Faith sharing is a spiritual process that starts with prayer. God is always present with us through the power of the Spirit who leads us in our faith conversations. We are never alone when we share our faith with others.
Approach faith sharing by praying for the non-church-going people you know. Pray for those with whom you are prepared to share your faith and for those with whom you have a relationship of trust. Pray that you will have the right attitude and disposition to listen to them. Pray that God will use you as a witness to Christ’s transforminggrace, to make a difference in their life.
It is not our job to convince others of the truth of the gospel. Our job is to enable them to hear it for themselves. We are simply trying to share our own faith story in the hope and trust that God will be present and allow the Holy Spirit to work. We don’t convert anyone to anything—that is the work of God. Our task is to help people be open and hospitable to hearing this word. We can share our faith with anyone at any time, but we should never be pushy or argue, defend or justify.
Everyone loves to hear a story and to tell their own story. Telling others our story can be a non-threatening and easy way to communicate. It is important to weave the Christian story into our own faith stories. Faith sharing is a three-way conversation involving us, the faith-inquirer, and God. The most important conversation is the one that happens between the individual and God.
The greatest skills we need for sharing our faith are the ability to listen and the capacity to be a faith friend. Effective faith sharing involves care, support, sensitivity, unselfishness, responsiveness, and most of all, prayer.
Meet people where they are
Listen first! We must always respect the person with whom we are sharing to recognize their culture, beliefs, attitudes, and situation in life. Our focus has to be on the person as we listen and try to understand their needs and sensitivities. In a similar way, it is best to focus on the person and the work of Jesus Christ, not on the church or theology. Don’t over-intellectualize your faith; just relate your personal experiences of God.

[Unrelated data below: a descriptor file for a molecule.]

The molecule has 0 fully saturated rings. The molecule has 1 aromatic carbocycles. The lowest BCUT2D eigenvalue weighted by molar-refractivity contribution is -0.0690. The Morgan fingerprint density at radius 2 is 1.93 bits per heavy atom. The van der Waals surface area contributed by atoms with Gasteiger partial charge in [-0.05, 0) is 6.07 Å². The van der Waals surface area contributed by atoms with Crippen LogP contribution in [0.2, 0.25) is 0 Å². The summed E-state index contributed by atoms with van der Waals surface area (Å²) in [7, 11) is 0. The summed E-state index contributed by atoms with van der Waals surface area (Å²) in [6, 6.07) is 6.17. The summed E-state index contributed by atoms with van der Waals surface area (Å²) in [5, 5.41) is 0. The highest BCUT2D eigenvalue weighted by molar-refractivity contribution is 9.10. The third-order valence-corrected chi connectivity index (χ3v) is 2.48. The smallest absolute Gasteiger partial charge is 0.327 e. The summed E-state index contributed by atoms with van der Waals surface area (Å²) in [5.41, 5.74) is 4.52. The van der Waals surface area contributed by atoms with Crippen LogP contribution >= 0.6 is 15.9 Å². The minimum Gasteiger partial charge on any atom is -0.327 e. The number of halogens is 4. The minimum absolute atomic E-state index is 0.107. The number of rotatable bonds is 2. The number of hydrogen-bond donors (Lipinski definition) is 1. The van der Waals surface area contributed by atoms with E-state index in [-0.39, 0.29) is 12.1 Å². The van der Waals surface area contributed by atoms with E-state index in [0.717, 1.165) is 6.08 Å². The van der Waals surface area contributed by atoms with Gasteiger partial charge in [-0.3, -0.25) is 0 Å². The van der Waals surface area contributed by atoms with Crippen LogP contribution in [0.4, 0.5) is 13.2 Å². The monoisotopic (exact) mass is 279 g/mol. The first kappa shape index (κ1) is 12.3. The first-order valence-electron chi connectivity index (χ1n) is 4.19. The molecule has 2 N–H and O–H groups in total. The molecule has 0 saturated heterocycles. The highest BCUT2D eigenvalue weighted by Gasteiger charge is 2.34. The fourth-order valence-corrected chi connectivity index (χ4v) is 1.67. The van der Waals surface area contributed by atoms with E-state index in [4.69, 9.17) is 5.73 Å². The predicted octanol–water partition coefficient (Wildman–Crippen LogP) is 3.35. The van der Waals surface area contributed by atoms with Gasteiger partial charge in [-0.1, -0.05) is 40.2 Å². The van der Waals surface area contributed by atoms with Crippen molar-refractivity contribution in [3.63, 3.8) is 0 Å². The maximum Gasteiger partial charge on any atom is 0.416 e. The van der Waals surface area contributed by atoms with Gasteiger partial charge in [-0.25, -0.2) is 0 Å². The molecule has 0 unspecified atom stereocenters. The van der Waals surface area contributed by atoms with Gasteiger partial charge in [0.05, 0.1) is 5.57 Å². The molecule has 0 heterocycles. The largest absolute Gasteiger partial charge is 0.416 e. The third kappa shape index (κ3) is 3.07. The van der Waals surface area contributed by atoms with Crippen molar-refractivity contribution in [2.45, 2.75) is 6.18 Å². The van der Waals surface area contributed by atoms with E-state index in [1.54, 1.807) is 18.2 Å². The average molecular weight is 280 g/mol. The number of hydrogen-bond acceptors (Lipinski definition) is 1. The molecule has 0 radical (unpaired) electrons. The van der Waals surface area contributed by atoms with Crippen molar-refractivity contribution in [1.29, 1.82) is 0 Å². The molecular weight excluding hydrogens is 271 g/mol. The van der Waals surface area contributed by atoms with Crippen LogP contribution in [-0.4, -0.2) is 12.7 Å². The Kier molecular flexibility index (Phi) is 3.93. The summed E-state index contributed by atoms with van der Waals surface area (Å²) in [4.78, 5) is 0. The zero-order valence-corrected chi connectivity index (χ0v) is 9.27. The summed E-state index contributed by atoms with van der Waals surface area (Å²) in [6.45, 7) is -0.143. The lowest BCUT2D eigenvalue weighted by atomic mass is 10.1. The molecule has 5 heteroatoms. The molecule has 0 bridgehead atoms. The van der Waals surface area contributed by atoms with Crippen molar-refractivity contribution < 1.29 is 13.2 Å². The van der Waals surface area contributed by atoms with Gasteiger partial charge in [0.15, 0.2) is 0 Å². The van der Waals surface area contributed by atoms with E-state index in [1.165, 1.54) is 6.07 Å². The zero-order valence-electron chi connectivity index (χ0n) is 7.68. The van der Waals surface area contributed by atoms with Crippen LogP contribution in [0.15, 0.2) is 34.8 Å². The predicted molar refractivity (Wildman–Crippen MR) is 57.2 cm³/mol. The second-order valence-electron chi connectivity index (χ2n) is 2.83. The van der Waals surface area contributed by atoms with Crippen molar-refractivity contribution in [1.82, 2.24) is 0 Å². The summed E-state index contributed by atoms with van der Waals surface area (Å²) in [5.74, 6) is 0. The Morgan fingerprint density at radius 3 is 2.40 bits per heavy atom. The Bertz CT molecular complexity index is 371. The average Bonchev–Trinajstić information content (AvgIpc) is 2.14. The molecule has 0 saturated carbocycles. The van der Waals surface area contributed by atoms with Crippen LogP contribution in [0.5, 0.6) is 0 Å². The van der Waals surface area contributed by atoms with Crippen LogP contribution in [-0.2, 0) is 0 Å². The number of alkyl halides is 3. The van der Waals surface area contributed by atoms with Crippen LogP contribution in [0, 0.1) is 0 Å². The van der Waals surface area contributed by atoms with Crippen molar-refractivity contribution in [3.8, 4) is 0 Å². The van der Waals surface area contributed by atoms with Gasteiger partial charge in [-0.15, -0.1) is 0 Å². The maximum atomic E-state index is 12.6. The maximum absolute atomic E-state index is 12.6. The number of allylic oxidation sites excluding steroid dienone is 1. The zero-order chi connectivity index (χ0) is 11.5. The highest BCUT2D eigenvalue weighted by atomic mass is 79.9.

Using church jargon can turn others off. It is likely that they don’t have a Christian or Catholic background.
Instead, use language that any person can understand.
Put simply, be with people, listen to their stories, know their concerns, and identify with their struggles. Then respond in a Christian way, highlighting your own struggles, telling how your faith in Christ has helped you, and offer ways in which this may help them.
Invite others into dialogue
“Come and see” (Jn 1:46) are the words the disciple Philip says to his friend Nathaniel. On one level, it is an invitation to friendship, discovery, and discipleship. Our faith can be communicated in this way. The gospels tell us of Jesus calling his disciples whom he first called to be his friends and then to faith in him. The call to faith is a call to have a relationship and a friendship with God. Invite people to your home for coffee, dinner, a small group meeting, to a special evening at the church, or to Sunday Mass. The call to faith often comes as a result of an invitation.
Share what a difference your faith has made in your life
Christians are given the gift of faith in order to give it to others. There comes a time when we need to tell others about the faith we have and what a difference this faith can make in their lives. Our actions are just as important as our words.
In summary, here are some things to consider:
Let me sum up with a story a friend of mine recently told me. On a crosscountry flight, he began to read a Christian book. The woman sitting next to him asked about it. She had traveled the world and had been introduced to many world religions. Although her faith background was not Christian, she did not practice any religion. A few months earlier, she had watched the movie The Passion of the Christ. Through this and her many Christian friends and contacts, she felt that God might be calling her to be Christian.
As she engaged in conversation with my friend, the talk turned to what a difference Jesus Christ and the forgiveness of sin had made in his life and what it could do for her. After discussing this, she talked about her own story and background. He encouraged her to read the Bible, especially the gospels. After more questions and a little more discussion, my friend encouraged her to read C.S. Lewis’ book, Mere Christianity.
When the flight ended they went their separate ways. Did this woman come to full Christian faith? Only God knows. What we do know and are thankful for are the opportunities that we have to listen, minister, and share our faith. TP
Rev. Dr. James Czegledi is the associate secretary for Evangelism, Church Growth, and Worship with the Presbyterian Church in Canada. This article is adapted with permission from Evangelism Connections: (evangelismconnections.org)
*This article appeared in the March 2007 issue of Today’s Parish.